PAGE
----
5. 5. International Journal of Science and Research (IJSR) ISSN (Online): 2319-7064 Impact Factor (2012): 3.358 considered significant. Loading of three retained PCs are shown in table 4. PC1 explains 59.4% of the variance and is highly contributed by variables with highest positive factor loadings (>0.90) such as WT, pH, TS, TDS, AK, AD, Cl, TH, Ca, Mg, Ni and Pb whereas DO and Mn has strong negative loadings. High positive loadings indicated strong linear correlation between the factors and water quality parameters. PC2 explains 21.5% of the variance and includes COD, EC and Cr. PC3 explains 19.1% of variance contributed to it by CO2, NH4-N and Cd. These high values are indicative of high agricultural runoff and erosion from surrounding hills. A rotation of PCs can achieve a simpler and more meaningful representation of the underlying factors by decreasing contributions to PCs by variables with minor significance and increasing the more significant ones. Although rotation does not affect the goodness of fitting of principal components solution, the variance explained by each factor is modified [9]. A varimax rotation of principal components to rotated PCs (called henceforth varifactors) is presented in (Table 4). Therefore 3 varifactors (VF) were extracted, explaining 100% of the variance in data sets. It must be noted that rotation were resulted in an increase in the number of factors necessary to explain the same amount of variance in the original data set. Therefore, the VF1 (51.4%) explained less variance than shown before rotation. Similar conclusions were explained on spatial and temporal variation in water quality of Jajrood River [9]. VF1 showed high positive scores on pH, TS, TDS, Cl, TH, Ca, Mg, Ni and Pb with DO, Cd and Mn having negative load. VF2, showed 24.4% of the total variance which showed high negative loading of BOD, COD and Cr with only TSS showing strong positive loading. The increased level of BOD and COD is due to anthropogenic interference from the surroundings [7],[20]. VF3 (24.1% of variance) has a high and positive load of CO2 whereas only ƩP has strong negative load. Figure 4: Scree plot of eigen values showing temporal Table 4: Loadings of temporal water quality variables on principal and rotated components Principal Components Rotated Components PC1 PC2 PC3 VF1 VF2 VF3 WT .942 -.015 .334 .701 .385 .600 pH .991 .131 -.010 .911 .163 .380 BOD -.656 .724 -.214 -.392 -.912 -.123 DO -.786 -.605 .127 -.844 .362 -.395 COD -.214 .954 -.208 .034 -.992 .122 EC .515 .780 -.354 .723 -.668 .177 TS .988 -.043 .145 .818 .368 .443 TDS .843 .377 -.384 .971 -.216 .105 TSS .454 -.581 .676 .038 .862 .505 CO2 .225 .514 .828 -.073 -.153 .985 AK .932 .120 .342 .708 .262 .656 AD .935 .089 .344 .704 .292 .647 Cl .925 .066 -.373 .995 .094 .021 TH .979 -.163 -.120 .904 .395 .166 Ca .953 -.270 -.138 .872 .478 .100 Mg .991 -.085 -.106 .919 .331 .213 Ni .945 .326 -.020 .902 -.031 .431 NH4-N -.370 -.314 .874 -.745 .442 .500 Pb .960 -.272 -.069 .849 .503 .161 Cd -.649 .080 .756 -.889 -.032 .458 Cr -.411 .910 .051 -.258 -.930 .260 Mn -.756 .545 .363 -.751 -.604 .266 P -.532 -.449 -.718 -.238 .039 -.970 Eigen Value 14.26 5.16 4.58 12.35 5.86 5.79 %Total Variance 59.40 21.5 19.1 51.5 24.4 24.1 Cumulative % 59.40 80.9 100.0 51.5 75.9 100.0 4. Conclusion The present study assessed the temporal variability and water quality using multivariate statistics in the Chamera-I reservoir in Himachal Pradesh. All sampled parameters were within permissible limits of BIS. These parameters also showed a trend in seasonal variation. The higher concentration of heavy metals like Pb, Cd and Mn in the surface water can be attributed to discharge of domestic wastes from catchment area and due to natural erosion of mineral & soil deposits from the surrounding hills. A systematic correlation and regression in this study showed that there is a significant linear relationship between different pairs of water quality parameters which can be used to determine the water quality. It can be concluded that Ni and TS are the most important WQPs as they are correlated with most of the variables. Results of regression analysis also showed that during rainy season, runoff increases the concentration of most inorganic parameters. Hierarchical cluster analysis grouped the sampling seasons into 2 seasons suggesting inorganic runoff from the surrounding hills. The results from PCA also suggested that most variations in water quality are due to natural soluble salts and domestic sewage. References [1] A.H. Pejman, G.R.N. Bidhendi, A.R. Karbassi, N. Mehrdadi, M.E. Bidhendi, “ Evaluation of spatial and seasonal variations in surface water quality using multivariate statistical techniques,” International Journal of Environmental Science and Technology, 6(3), pp. 467-476, 2009. [2] APHA, AWWA, & WEF, Standard methods for the examination of water and wastewater (21st ed.), Volume 3 Issue 10, October 2014 www.ijsr.net variations Paper ID: OCT14446 1970 Licensed Under Creative Commons Attribution CC BY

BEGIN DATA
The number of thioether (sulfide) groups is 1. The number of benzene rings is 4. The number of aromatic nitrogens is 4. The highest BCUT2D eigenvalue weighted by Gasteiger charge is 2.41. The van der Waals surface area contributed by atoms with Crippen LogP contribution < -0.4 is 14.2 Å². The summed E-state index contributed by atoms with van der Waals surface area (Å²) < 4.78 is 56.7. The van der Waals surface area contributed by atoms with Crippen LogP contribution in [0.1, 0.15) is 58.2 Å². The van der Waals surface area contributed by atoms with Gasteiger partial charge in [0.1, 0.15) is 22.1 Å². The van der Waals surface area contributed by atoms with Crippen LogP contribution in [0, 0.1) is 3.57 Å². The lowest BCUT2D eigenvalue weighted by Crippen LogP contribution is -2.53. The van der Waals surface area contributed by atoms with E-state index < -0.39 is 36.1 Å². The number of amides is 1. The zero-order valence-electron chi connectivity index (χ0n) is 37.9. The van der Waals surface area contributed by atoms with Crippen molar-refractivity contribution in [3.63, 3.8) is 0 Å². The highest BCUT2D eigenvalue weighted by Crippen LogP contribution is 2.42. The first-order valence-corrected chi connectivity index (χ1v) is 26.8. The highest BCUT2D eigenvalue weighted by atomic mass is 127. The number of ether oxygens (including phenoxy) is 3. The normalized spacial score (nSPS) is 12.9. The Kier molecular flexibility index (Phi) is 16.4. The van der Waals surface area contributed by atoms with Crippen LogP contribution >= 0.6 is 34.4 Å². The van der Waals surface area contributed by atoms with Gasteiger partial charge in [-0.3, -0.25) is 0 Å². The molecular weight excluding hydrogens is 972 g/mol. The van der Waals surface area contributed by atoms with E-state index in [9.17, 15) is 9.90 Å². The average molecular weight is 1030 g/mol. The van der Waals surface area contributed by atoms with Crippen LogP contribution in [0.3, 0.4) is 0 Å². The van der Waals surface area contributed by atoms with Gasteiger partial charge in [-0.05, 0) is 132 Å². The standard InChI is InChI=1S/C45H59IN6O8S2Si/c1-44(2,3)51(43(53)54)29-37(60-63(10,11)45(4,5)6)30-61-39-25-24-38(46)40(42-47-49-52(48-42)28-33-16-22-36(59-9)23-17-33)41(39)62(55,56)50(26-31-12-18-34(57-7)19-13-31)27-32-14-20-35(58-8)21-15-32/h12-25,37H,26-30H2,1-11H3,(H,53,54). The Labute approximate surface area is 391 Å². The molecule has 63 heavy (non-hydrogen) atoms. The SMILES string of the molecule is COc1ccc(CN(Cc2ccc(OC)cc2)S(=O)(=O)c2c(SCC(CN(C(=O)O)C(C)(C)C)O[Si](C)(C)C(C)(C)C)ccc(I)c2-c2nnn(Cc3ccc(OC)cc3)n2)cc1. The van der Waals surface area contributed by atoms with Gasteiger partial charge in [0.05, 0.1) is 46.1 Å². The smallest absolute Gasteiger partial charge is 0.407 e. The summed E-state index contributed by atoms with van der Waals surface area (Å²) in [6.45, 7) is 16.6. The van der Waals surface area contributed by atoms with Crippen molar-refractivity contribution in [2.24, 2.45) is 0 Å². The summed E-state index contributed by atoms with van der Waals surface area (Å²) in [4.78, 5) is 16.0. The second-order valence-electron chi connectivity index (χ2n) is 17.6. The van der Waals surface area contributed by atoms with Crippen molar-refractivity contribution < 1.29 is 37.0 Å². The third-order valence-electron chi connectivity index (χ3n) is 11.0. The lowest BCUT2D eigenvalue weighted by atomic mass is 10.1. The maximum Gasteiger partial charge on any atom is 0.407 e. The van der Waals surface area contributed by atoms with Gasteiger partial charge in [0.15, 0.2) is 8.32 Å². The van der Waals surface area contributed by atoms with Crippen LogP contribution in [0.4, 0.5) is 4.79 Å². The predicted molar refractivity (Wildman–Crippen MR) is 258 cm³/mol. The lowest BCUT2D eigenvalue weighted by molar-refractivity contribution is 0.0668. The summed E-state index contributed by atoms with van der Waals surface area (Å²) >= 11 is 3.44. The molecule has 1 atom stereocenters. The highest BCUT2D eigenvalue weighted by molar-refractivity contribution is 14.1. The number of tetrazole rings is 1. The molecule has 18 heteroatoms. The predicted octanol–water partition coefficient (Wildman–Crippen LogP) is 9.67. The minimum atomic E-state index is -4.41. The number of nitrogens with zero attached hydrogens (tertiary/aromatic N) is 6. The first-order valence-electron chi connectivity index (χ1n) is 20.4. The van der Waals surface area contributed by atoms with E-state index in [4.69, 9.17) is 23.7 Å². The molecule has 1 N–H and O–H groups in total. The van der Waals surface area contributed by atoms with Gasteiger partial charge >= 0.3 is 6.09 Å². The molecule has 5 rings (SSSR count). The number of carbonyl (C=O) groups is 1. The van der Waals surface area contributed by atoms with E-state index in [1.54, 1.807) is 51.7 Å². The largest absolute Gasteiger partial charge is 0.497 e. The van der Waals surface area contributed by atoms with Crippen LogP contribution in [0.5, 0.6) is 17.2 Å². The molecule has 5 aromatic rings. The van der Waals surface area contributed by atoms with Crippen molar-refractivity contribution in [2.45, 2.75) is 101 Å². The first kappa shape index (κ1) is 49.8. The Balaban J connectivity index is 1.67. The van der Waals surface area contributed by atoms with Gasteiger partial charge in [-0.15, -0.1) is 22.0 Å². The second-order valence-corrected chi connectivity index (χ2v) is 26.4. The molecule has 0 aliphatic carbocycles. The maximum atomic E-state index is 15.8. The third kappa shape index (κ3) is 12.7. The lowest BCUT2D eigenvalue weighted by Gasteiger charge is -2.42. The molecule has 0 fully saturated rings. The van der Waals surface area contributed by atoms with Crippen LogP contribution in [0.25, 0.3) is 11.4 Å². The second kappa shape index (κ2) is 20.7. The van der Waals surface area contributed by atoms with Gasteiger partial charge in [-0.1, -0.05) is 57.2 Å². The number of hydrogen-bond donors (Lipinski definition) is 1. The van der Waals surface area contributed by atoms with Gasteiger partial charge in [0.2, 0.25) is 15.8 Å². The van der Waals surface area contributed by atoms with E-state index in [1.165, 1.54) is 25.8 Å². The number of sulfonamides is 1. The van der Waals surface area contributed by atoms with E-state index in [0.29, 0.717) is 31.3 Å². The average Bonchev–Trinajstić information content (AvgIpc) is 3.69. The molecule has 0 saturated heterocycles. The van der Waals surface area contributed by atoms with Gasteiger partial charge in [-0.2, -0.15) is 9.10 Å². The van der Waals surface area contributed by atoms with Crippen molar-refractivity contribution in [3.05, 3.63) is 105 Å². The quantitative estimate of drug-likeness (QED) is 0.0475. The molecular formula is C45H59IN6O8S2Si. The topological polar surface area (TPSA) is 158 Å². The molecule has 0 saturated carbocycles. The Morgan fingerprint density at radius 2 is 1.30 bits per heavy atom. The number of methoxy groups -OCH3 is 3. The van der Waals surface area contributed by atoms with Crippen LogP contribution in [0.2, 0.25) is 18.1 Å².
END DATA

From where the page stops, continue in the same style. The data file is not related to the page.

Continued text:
6. 6. International Journal of Science and Research (IJSR) ISSN (Online): 2319-7064 Impact Factor (2012): 3.358 Washington, DC: American Public Health Association, 2005. [3] B. Helena, R. Pardo, M. Vega, E. Barrado, J.M. Fer- Nandez, L. Ferna’Ndez, “ Temporal evolution of groundwater composition in an alluvial aquifer (Pisuerga river, Spain) by principal component analysis,” Water Research, 34, pp. 807–816, 2000. [4] BIS (Bureau of Indian Standards), Indian standards specification for drinking water, India, IS 10500:1991, 2- 4 [5] C.W. Liu, K.H. Lin, Y.M. Kuo, “Application of factor analysis in the assessment of groundwater quality in a blackfoot disease area in Taiwan,” Science of the Total Environment, 313(1-3), pp. 77-89, 2003. [6] D. M. Joshi, N.S. Bhandari, A Kumar, N. Agrawal, “Statistical analysis of physicochemical parameters of water of river Ganga in Haridwar District,” Rasayan Journal of Chemistry, 2(3), pp.579-587, 2009. [7] F. Zhou, Y. Liu, H. Guo, “ Application of Multivariate Statistical Methods to Water quality assessment of the watercourses in Northwestern New Territories, Hong Kong,” Environmental Monitoring and Assessment, 132, pp. 1-13, 2007. [8] H. Boyacioglu, H. Boyacioglu, “Water pollution sources assessment by multivariate statistical methods in the Tahtali basin, Turkey,” Environmental Geology, 54, pp. 275-282, 2008. [9] H. Razmkhah, A. Abrishamchi, A. Torkian, “Evaluation of spatial and temporal variation in water quality by pattern recognition techniques: A case study on Jajrood river (Tehran, Iran),”Journal of Environmental Management, 91, pp. 852-860, 2010. [10] H.K. Sharma, P.K. Rana, “Assessing the impact of Hydroelectric Project construction on the Rivers of District Chamba of Himachal Pradesh in the Northwest Himalaya, India,” International Research Journal of Social Sciences, 3(2), pp.21-25, 2014. [11] I. Donohue, D. Style, C. Coxon, K. Irvine, “Importance of spatial and temporal patterns for assessment of risk of diffuse nutrient emissions to surface waters,” Journal of Hydrology (Amsterdam), 304, pp. 183-192, 2006. [12] K.P. Singh, A. Malik, D. Mohan, S. Sinha, “Multivariate statistical techniques for the evaluation of spatial and temporal variations in water quality of Gomti River (India) - a case study,” Water Research, 38 (18), pp. 3980-3992, 2004. [13] K.P. Singh, A. Malik, S. Sinha, “Water quality assessment and apportionment of pollution sources of Gomti river (India) using multivariate statistical techniques- a case study,”Analytica Chimica Acta, 538 (1-2), pp. 355-374, 2005. [14]L. Muthulakshmi, A. Ramu, N. Kannan, A. Murugan, “Application of correlation and regression analysis in assessing ground water quality,” International Journal of ChemTech Research, 5(1), pp.355-361, 2013. [15]M. Vega, R. Pardo, E. Barrado, L. Deban, “Assessment of seasonal and polluting effects on the quality of river water by exploratory data analysis,” Water Research, 32, pp. 3581-3592, 1998. [16] P. Palma, P Alvarenga, V.L. Palma, R.M. Fernandes, A.M.V.M Soares, I.R.Barbosa, “ Assesment of anthropogenic sources of water pollution using multivariate statistical techniques: a case study of the Alqueva’s reservoir, Portugal,” Environmental Monitoring and Assessment,165, pp.539-552, 2010. [17] P. Simeonova, V. Simeonov, G. Andreev, “Water quality study of the Struma river basin, Bulgaria (1989-1998),” Central European Journal of Chemistry, 2, pp. 121–136, 2003. [18] R. Reza, G. Singh, “Heavy Metal Contamination and its Indexing Approach for River Water,” International Journal of Environmental Science and Technology, 7(4), pp. 785-792, 2010. [19] S. Shrestha, F. Kazama, T. Nakamura, “Use of principal component analysis, factor analysis and discriminant analysis to evaluate spatial and temporal variations in water quality of the Mekong River,” Journal of Hydroinformatics, 10(1), pp. 43-56, 2008. [20] S. Shrestha, F. Kazma, “Assessment of surface water quality using multivariate statistical techniques: A case study of the Fuji river basin, Japan,” Environmental Modelling & Software, 22, pp. 464-475, 2007. [21]T. Kowalkowski, R. Zbytniewski, J. Szpejna, B. Buszewski, “Application of chemometrics in river water classification,” Water Research 40, pp.744–752, 2006. [22]W.D. Alberto, D.M.D. Pilar, A.M.Valeria, P.S. Fabiana, H.A. Cecilia, B.M. De Los Angeles, “Pattern recognition techniques for the evaluation of spatial and temporal variations in water quality. A case study: Suquia river basin (Cordoba, Argentina),” Water Research, 35(12), pp. 2881–2894, 2001. [23]Y. Ouyang, P Nekdi-Kizza, Q.T. Wu, D. Shinde, C.H. Hang, “Assessment of seasonal variations in surface water quality,” Water Research, 40, pp. 3800-3810, 2006 Volume 3 Issue 10, October 2014 www.ijsr.net Paper ID: OCT14446 1971 Licensed Under Creative Commons Attribution CC BY